Colonel Mustard  

A trio of homemade mustards 
| Recipes | Editorial Staff

We test and taste every recipe we publish. While we collaborate with a lot of talented chefs, we adapt and tinker with everything in our test kitchen. (It smells really good in here). Our goal is to make sure every recipe works as well in your home kitchen as it does in ours. So go on, get cooking with confidence.

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Mustard is a craftier condiment than it gets credit for. When David LeFevre, the chef and owner of L.A.'s new M.B. Post, decided to make mustards in-house his first taste was intensely bitter. In the following weeks, LeFevre noticed the initial bitterness being replaced by big flavor. Since then, LeFevre has honed his condiment craft, whipping up batches of stout beer, red wine (click here for the recipe) and horseradish mustards (click here for the recipe) on a weekly basis. Learning from his early unpleasant experience, LeFevre offers advice on mustard tasting: "Keep a glass of water on hand for the first taste. After three weeks, make a ham sandwich."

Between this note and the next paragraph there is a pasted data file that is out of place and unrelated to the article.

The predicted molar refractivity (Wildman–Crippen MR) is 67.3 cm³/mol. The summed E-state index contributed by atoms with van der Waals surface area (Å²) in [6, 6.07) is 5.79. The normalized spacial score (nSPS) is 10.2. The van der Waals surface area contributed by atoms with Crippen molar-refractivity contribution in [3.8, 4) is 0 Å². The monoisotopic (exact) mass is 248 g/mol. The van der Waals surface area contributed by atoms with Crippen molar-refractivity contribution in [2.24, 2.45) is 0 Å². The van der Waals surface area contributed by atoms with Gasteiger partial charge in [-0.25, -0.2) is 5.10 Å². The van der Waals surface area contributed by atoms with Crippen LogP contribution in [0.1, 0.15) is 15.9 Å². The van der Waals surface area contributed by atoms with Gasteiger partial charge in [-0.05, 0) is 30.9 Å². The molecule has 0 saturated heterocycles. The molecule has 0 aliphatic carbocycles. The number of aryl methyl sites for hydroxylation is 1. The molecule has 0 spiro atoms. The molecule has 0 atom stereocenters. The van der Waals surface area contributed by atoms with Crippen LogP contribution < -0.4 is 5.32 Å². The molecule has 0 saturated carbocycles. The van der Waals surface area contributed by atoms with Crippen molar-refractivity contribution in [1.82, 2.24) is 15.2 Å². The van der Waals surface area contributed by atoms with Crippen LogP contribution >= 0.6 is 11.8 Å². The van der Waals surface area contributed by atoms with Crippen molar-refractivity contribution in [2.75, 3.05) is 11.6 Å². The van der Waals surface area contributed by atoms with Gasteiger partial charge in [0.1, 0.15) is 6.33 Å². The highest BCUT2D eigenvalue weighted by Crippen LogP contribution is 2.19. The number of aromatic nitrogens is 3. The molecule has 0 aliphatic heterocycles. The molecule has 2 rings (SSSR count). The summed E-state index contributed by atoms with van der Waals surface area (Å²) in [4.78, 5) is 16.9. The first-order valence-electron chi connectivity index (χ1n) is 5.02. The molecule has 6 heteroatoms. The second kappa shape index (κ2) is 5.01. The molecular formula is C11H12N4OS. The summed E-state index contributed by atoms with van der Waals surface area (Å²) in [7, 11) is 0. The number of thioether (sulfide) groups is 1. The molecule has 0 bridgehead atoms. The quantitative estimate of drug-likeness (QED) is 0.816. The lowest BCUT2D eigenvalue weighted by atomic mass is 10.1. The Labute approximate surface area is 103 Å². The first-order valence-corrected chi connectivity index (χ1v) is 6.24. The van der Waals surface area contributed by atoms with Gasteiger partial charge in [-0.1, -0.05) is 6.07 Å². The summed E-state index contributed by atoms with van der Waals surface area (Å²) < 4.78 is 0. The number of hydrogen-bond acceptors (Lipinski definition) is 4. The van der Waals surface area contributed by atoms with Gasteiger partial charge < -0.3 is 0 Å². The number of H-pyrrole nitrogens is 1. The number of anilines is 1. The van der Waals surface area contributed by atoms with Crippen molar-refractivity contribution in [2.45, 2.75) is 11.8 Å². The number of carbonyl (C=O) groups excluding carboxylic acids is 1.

Stout Beer Mustard

Yield: 1 1/2 cups

Cook Time: 15 minute prep time plus 2 to 3 weeks

  • ½ cup black or brown mustard seeds

    ¼ cup yellow mustard seeds

    1 cup stout

    1 cup dry mustard powder (such as Coleman's)

    1 cup water

    2 tablespoons granulated sugar

    2 teaspoons salt

    1 teaspoon ground allspice

    ¼ teaspoon ground turmeric

    ¼ teaspoon ground nutmeg


1. In a glass container, combine the mustard seeds with the beer. Cover and let sit at room temperature for 48 hours; make sure all the seeds are covered in liquid.

2. Transfer the seeds and liquid to a food processor and add the mustard powder, water, granulated sugar, salt, allspice, turmeric and nutmeg. Process until the seeds become creamy, about 4 to 6 minutes.

3. Store the mustard in the refrigerator in an airtight container for 2 to 3 weeks before using. The mustard will keep for up to one month.

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